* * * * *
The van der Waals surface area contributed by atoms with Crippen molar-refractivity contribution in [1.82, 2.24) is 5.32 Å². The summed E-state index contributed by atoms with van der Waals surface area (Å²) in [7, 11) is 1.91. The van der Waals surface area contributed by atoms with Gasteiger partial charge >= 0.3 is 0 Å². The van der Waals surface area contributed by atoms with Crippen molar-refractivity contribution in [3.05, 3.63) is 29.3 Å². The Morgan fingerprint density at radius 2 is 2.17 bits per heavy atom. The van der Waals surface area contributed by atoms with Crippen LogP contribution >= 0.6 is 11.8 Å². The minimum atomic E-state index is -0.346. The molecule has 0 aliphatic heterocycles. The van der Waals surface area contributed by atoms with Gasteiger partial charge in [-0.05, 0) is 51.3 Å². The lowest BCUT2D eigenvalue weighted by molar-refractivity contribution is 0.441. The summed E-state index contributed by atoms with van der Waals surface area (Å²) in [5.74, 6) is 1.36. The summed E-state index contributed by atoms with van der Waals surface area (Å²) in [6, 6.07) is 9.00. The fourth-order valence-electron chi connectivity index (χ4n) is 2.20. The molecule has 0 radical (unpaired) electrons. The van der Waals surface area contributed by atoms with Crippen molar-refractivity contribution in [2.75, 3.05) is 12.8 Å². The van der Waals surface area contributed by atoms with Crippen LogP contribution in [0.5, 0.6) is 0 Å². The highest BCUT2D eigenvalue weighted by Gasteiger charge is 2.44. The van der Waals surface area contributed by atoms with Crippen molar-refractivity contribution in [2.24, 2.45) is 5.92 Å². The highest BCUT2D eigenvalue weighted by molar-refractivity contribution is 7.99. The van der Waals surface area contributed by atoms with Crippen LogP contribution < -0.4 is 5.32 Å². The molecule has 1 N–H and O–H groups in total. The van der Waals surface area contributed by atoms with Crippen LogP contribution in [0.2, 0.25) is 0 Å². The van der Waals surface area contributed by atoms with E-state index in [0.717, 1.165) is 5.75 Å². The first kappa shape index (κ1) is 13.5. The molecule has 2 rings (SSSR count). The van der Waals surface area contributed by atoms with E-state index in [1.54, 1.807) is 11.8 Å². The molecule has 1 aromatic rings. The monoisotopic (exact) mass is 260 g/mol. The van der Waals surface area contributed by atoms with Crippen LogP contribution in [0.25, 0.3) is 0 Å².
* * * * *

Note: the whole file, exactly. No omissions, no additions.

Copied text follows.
The van der Waals surface area contributed by atoms with Crippen molar-refractivity contribution in [1.82, 2.24) is 5.32 Å². The summed E-state index contributed by atoms with van der Waals surface area (Å²) in [7, 11) is 1.91. The van der Waals surface area contributed by atoms with Gasteiger partial charge >= 0.3 is 0 Å². The van der Waals surface area contributed by atoms with Crippen molar-refractivity contribution in [3.05, 3.63) is 29.3 Å². The Morgan fingerprint density at radius 2 is 2.17 bits per heavy atom. The van der Waals surface area contributed by atoms with Crippen LogP contribution >= 0.6 is 11.8 Å². The minimum atomic E-state index is -0.346. The molecule has 0 aliphatic heterocycles. The van der Waals surface area contributed by atoms with Gasteiger partial charge in [-0.05, 0) is 51.3 Å². The lowest BCUT2D eigenvalue weighted by molar-refractivity contribution is 0.441. The summed E-state index contributed by atoms with van der Waals surface area (Å²) in [5.74, 6) is 1.36. The summed E-state index contributed by atoms with van der Waals surface area (Å²) in [6, 6.07) is 9.00. The fourth-order valence-electron chi connectivity index (χ4n) is 2.20. The molecule has 0 radical (unpaired) electrons. The van der Waals surface area contributed by atoms with Crippen molar-refractivity contribution in [2.75, 3.05) is 12.8 Å². The van der Waals surface area contributed by atoms with Crippen LogP contribution in [0.5, 0.6) is 0 Å². The highest BCUT2D eigenvalue weighted by Gasteiger charge is 2.44. The van der Waals surface area contributed by atoms with Crippen molar-refractivity contribution in [2.24, 2.45) is 5.92 Å². The highest BCUT2D eigenvalue weighted by molar-refractivity contribution is 7.99. The van der Waals surface area contributed by atoms with Crippen LogP contribution < -0.4 is 5.32 Å². The molecule has 1 N–H and O–H groups in total. The van der Waals surface area contributed by atoms with Crippen LogP contribution in [0.2, 0.25) is 0 Å². The van der Waals surface area contributed by atoms with E-state index in [0.717, 1.165) is 5.75 Å². The first kappa shape index (κ1) is 13.5. The molecule has 2 rings (SSSR count). The van der Waals surface area contributed by atoms with E-state index in [1.54, 1.807) is 11.8 Å². The molecule has 1 aromatic rings. The monoisotopic (exact) mass is 260 g/mol. The van der Waals surface area contributed by atoms with Crippen LogP contribution in [0.25, 0.3) is 0 Å².